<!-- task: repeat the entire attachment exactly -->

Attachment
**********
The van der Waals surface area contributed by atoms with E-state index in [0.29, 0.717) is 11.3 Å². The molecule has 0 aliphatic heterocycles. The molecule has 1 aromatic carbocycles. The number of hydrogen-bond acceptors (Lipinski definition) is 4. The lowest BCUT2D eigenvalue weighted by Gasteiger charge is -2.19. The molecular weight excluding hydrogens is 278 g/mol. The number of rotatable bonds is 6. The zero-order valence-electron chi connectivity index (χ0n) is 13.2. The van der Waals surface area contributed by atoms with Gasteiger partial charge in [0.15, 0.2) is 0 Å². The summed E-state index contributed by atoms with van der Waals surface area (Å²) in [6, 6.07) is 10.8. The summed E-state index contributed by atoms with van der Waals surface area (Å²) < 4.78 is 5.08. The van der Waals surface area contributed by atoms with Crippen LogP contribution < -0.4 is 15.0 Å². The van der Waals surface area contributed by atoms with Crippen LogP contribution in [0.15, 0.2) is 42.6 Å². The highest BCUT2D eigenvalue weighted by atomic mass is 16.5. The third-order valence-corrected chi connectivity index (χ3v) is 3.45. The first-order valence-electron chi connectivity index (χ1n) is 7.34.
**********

The van der Waals surface area contributed by atoms with E-state index in [0.29, 0.717) is 11.3 Å². The molecule has 0 aliphatic heterocycles. The molecule has 1 aromatic carbocycles. The number of hydrogen-bond acceptors (Lipinski definition) is 4. The lowest BCUT2D eigenvalue weighted by Gasteiger charge is -2.19. The molecular weight excluding hydrogens is 278 g/mol. The number of rotatable bonds is 6. The zero-order valence-electron chi connectivity index (χ0n) is 13.2. The van der Waals surface area contributed by atoms with Gasteiger partial charge in [0.15, 0.2) is 0 Å². The summed E-state index contributed by atoms with van der Waals surface area (Å²) in [6, 6.07) is 10.8. The summed E-state index contributed by atoms with van der Waals surface area (Å²) < 4.78 is 5.08. The van der Waals surface area contributed by atoms with Crippen LogP contribution < -0.4 is 15.0 Å². The van der Waals surface area contributed by atoms with Crippen LogP contribution in [0.15, 0.2) is 42.6 Å². The highest BCUT2D eigenvalue weighted by atomic mass is 16.5. The third-order valence-corrected chi connectivity index (χ3v) is 3.45. The first-order valence-electron chi connectivity index (χ1n) is 7.34.